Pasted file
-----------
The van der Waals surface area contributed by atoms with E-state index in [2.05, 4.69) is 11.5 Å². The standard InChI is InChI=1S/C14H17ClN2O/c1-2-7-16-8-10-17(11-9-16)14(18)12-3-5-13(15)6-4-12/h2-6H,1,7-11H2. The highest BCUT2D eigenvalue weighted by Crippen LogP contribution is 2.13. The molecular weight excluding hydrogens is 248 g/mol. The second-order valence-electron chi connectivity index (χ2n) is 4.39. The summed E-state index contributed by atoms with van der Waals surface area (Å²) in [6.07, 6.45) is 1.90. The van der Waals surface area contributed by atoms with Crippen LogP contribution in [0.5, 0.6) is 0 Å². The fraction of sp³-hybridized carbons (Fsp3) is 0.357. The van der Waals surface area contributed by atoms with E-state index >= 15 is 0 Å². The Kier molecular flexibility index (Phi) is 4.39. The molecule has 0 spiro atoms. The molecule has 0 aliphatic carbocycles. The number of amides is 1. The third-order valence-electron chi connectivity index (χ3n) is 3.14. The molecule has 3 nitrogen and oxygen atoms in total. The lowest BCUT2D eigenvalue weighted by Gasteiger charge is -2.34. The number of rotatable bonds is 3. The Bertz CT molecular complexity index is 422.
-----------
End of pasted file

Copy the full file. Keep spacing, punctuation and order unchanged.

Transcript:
The van der Waals surface area contributed by atoms with E-state index in [2.05, 4.69) is 11.5 Å². The standard InChI is InChI=1S/C14H17ClN2O/c1-2-7-16-8-10-17(11-9-16)14(18)12-3-5-13(15)6-4-12/h2-6H,1,7-11H2. The highest BCUT2D eigenvalue weighted by Crippen LogP contribution is 2.13. The molecular weight excluding hydrogens is 248 g/mol. The second-order valence-electron chi connectivity index (χ2n) is 4.39. The summed E-state index contributed by atoms with van der Waals surface area (Å²) in [6.07, 6.45) is 1.90. The van der Waals surface area contributed by atoms with Crippen LogP contribution in [0.5, 0.6) is 0 Å². The fraction of sp³-hybridized carbons (Fsp3) is 0.357. The van der Waals surface area contributed by atoms with E-state index >= 15 is 0 Å². The Kier molecular flexibility index (Phi) is 4.39. The molecule has 0 spiro atoms. The molecule has 0 aliphatic carbocycles. The number of amides is 1. The third-order valence-electron chi connectivity index (χ3n) is 3.14. The molecule has 3 nitrogen and oxygen atoms in total. The lowest BCUT2D eigenvalue weighted by Gasteiger charge is -2.34. The number of rotatable bonds is 3. The Bertz CT molecular complexity index is 422.